Summer Student Arts Projects


Credits to Allison Jiang

Groton artists continue to flourish despite the various disruptions Covid-19 has caused, fine-tuning their crafts during a productive summer holiday. (for the print version) To experience the full scope of these projects, visit for a multimedia experience.


Visual Arts


Finding inspiration in nature and society, Groton’s visual artists spent time this summer to nurture their interests via online courses and exciting projects.


Credits to Noemi Iwasaki

In Japan, Noemi Iwasaki ’22 explored natural history illustrations with an online course. 


Her watercolor painting of mushrooms on a log was created spontaneously on one of her daily hikes in the local mountains. Having spent the spring term and summer at home, Noemi focused most of her artistic expression on self-portraits, still life, and her surroundings. Being back home allowed her to reconnect with all the beautiful things in Japan.


Credits to Amy Sharma

Amy Sharma ’23 similarly focused on the natural world, capturing her longtime interest in the evolution of “flying things” with her paleontology art. First conducting thorough research on the subjects of her drawings, her sketch features two recently discovered Pterosaur species. Often seeing double meanings in aspects of science, Amy seeks to connect science and art through her paleo-art.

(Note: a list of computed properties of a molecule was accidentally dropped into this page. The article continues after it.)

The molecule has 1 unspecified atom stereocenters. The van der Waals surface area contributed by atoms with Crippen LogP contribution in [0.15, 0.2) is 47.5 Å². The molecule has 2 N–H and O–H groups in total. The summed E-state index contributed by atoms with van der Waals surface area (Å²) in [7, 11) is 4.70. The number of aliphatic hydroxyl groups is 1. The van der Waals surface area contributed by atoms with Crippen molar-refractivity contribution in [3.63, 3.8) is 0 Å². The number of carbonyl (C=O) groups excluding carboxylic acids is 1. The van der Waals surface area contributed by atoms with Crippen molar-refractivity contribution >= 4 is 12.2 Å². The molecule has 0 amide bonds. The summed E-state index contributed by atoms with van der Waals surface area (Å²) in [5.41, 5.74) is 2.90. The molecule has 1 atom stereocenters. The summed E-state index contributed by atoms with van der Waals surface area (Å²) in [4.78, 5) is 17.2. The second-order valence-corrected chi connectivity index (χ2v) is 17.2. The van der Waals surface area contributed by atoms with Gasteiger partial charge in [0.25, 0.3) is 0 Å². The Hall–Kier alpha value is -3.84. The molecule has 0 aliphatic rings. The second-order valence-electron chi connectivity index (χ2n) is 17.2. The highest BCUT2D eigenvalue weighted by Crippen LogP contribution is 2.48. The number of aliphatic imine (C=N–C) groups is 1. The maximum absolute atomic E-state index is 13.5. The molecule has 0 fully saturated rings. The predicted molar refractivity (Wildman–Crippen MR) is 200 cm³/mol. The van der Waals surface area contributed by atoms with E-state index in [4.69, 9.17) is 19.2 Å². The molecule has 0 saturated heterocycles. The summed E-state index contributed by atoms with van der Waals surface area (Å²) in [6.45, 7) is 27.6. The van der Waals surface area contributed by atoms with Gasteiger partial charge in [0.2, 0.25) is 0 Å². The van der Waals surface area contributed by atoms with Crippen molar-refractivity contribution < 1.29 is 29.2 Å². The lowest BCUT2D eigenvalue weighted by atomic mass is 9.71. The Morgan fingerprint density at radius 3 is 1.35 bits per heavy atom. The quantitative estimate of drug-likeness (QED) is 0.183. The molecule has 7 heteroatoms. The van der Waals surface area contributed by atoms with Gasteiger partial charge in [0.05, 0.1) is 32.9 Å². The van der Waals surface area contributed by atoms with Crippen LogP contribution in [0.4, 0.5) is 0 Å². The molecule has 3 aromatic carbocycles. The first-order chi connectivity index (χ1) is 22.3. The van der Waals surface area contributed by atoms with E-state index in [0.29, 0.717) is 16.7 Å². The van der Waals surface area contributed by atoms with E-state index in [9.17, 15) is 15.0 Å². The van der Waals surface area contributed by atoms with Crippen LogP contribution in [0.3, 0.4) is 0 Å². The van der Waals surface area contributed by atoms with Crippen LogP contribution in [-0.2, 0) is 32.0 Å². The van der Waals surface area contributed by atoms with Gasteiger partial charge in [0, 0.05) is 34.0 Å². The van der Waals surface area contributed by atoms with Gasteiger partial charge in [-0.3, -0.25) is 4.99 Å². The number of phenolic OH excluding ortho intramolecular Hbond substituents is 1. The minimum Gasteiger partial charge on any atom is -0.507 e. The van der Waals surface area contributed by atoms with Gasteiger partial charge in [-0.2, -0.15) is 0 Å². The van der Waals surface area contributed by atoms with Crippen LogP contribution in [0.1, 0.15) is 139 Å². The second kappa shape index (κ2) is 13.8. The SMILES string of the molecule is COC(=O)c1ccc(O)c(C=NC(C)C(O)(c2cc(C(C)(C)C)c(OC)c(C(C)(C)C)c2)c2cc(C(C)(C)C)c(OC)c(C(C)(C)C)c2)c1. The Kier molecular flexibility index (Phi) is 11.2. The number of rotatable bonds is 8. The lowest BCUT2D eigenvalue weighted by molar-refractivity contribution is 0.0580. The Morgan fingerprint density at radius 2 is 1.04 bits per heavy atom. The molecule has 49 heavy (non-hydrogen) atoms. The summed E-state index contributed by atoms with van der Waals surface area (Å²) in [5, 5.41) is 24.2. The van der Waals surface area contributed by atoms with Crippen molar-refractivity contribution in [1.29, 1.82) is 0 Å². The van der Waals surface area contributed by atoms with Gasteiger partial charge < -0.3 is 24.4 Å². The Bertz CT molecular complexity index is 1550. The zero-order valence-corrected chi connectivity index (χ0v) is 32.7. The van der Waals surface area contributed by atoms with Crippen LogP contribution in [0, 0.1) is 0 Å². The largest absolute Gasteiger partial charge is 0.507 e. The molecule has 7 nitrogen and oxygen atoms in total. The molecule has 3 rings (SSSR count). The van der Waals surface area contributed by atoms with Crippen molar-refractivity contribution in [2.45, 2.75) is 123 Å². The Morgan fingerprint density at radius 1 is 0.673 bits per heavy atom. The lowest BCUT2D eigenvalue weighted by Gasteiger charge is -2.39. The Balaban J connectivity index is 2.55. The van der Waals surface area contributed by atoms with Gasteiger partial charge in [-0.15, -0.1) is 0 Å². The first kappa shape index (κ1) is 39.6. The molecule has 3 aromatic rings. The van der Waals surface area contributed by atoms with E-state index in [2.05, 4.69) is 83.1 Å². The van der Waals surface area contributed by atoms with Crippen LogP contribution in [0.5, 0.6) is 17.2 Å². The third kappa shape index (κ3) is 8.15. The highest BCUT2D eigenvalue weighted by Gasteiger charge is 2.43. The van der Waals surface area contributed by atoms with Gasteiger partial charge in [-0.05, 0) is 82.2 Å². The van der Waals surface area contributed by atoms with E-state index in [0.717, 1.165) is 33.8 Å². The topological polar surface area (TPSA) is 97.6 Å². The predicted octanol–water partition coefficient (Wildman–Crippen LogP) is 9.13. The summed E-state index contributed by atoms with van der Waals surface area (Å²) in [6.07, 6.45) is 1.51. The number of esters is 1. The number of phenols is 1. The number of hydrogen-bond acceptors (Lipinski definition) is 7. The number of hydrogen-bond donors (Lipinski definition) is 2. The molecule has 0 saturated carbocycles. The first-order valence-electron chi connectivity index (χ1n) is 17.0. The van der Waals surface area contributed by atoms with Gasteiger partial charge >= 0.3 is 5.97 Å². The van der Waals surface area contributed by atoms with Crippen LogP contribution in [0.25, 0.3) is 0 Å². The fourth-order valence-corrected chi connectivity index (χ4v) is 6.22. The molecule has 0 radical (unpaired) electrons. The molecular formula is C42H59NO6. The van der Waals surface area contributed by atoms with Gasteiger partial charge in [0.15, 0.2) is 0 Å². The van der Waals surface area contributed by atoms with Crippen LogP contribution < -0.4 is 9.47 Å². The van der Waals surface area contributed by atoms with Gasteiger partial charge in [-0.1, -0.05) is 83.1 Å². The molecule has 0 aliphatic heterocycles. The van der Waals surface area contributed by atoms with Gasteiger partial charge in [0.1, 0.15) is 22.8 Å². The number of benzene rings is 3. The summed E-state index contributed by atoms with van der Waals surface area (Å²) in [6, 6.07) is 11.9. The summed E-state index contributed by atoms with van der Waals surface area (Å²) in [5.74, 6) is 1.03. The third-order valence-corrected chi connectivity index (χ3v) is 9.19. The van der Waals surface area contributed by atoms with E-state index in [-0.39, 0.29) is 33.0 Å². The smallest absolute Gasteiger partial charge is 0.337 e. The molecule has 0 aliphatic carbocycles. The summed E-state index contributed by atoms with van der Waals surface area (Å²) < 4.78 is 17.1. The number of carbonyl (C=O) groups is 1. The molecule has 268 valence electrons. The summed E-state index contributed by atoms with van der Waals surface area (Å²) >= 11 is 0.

Focusing on human nature, Amy Ma ’23 worked on a multimedia social commentary series. One of her projects is a fully-functioning vending machine constructed from cardboard and basic circuitry. The machine dispenses booklets on how to make keys; however, in order to access the booklets, users must have a key to operate the machine, representing the paradoxical inequality of the American education system. “Schools always aim to teach us how to make money – but in order to access an education, you need money in the first place,”explained Amy.




As widespread vaccination facilitated the reopening of cities around the world, Groton musicians have used the opportunity to gain precious performance experience and to further their musical interests.


Credits to Allison Jiang

Allison Jiang ’22 pursued her interest in singing this summer at the virtually-hosted A Cappella Academy. She worked in a self-titled group, ROSÉ, that sang a medley of R&B songs by Alicia Keys, Usher, and Ella Mai.  Boo Mash Up — ROSÉ


Meanwhile, Griffin Elliott ’22 spent weekends on the patio of Bailey’s Bar and Grill in Townsend, MA with his keyboard, mic, and tip jar. As a resident singer-songwriter, he played a rotation of crowd pleasers and some of his own musical creations that he continues to write at home. You can listen to his self-recorded album Bitter Crooner at:


Elizabeth Wolfram ’23 found her audience at the Interlochen Center for Arts in Michigan, where she fine-tuned her piano skills. Renowned for its rich summer arts programs, the lakeside camp provided an intensity that yielded significant improvement in her Liszt piece. Frequent Open Mic opportunities also served as a stage for her guitar and voice compositions. Her main project is “Happy,” a song inspired by joyful memories at Groton.


Max Fan ’25 enhanced his piano performance skills by playing biweekly at multiple local senior homes in California. Believing that the appreciation of music is an “ability unique to humanity” that can connect residents of the senior home to the world outside, Max hopes that his music can evoke long-forgotten emotions in his elderly listeners.


With a newfound appreciation for singing due to a lack of choral music in the school year, Ebun Lawore ’24 took time to learn and perfect her craft by herself, focusing on expanding her vocal range and the versatility of her voice. She plans to return to the Circle with fresh postlude and Open Mic performances with Afrika Gaye ’24.